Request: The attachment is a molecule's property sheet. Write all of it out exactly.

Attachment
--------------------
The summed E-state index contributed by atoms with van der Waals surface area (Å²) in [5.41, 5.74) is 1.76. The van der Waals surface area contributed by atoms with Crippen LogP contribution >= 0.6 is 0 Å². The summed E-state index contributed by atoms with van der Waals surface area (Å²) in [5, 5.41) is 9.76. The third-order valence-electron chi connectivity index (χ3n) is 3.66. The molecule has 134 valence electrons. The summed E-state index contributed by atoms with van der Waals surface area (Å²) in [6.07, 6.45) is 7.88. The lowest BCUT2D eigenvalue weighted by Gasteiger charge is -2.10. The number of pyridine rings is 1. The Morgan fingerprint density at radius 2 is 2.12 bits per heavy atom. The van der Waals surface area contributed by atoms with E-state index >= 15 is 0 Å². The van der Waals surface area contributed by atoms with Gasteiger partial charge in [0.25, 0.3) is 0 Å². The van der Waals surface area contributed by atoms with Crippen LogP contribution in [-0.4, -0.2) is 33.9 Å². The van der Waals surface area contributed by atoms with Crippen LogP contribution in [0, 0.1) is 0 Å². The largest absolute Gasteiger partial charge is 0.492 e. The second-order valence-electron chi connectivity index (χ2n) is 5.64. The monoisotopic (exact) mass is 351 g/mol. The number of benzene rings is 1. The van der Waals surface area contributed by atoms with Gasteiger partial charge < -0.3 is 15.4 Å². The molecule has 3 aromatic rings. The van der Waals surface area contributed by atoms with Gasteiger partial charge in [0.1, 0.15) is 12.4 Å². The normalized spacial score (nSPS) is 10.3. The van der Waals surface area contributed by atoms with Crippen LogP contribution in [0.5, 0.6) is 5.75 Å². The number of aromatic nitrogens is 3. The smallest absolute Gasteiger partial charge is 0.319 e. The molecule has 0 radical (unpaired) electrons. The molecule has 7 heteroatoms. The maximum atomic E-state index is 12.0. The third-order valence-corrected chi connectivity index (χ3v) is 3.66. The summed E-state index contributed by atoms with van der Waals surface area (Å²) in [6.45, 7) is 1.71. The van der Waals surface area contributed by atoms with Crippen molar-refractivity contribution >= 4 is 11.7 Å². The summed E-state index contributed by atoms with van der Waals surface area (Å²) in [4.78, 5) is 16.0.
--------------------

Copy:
The summed E-state index contributed by atoms with van der Waals surface area (Å²) in [5.41, 5.74) is 1.76. The van der Waals surface area contributed by atoms with Crippen LogP contribution >= 0.6 is 0 Å². The summed E-state index contributed by atoms with van der Waals surface area (Å²) in [5, 5.41) is 9.76. The third-order valence-electron chi connectivity index (χ3n) is 3.66. The molecule has 134 valence electrons. The summed E-state index contributed by atoms with van der Waals surface area (Å²) in [6.07, 6.45) is 7.88. The lowest BCUT2D eigenvalue weighted by Gasteiger charge is -2.10. The number of pyridine rings is 1. The Morgan fingerprint density at radius 2 is 2.12 bits per heavy atom. The van der Waals surface area contributed by atoms with E-state index >= 15 is 0 Å². The van der Waals surface area contributed by atoms with Gasteiger partial charge in [0.25, 0.3) is 0 Å². The van der Waals surface area contributed by atoms with Crippen LogP contribution in [-0.4, -0.2) is 33.9 Å². The van der Waals surface area contributed by atoms with Crippen LogP contribution in [0, 0.1) is 0 Å². The largest absolute Gasteiger partial charge is 0.492 e. The second-order valence-electron chi connectivity index (χ2n) is 5.64. The monoisotopic (exact) mass is 351 g/mol. The number of benzene rings is 1. The van der Waals surface area contributed by atoms with Gasteiger partial charge < -0.3 is 15.4 Å². The molecule has 3 aromatic rings. The van der Waals surface area contributed by atoms with Gasteiger partial charge in [0.1, 0.15) is 12.4 Å². The normalized spacial score (nSPS) is 10.3. The van der Waals surface area contributed by atoms with Crippen LogP contribution in [0.5, 0.6) is 5.75 Å². The number of aromatic nitrogens is 3. The smallest absolute Gasteiger partial charge is 0.319 e. The molecule has 0 radical (unpaired) electrons. The molecule has 7 heteroatoms. The maximum atomic E-state index is 12.0. The third-order valence-corrected chi connectivity index (χ3v) is 3.66. The summed E-state index contributed by atoms with van der Waals surface area (Å²) in [6.45, 7) is 1.71. The van der Waals surface area contributed by atoms with Crippen molar-refractivity contribution >= 4 is 11.7 Å². The summed E-state index contributed by atoms with van der Waals surface area (Å²) in [4.78, 5) is 16.0.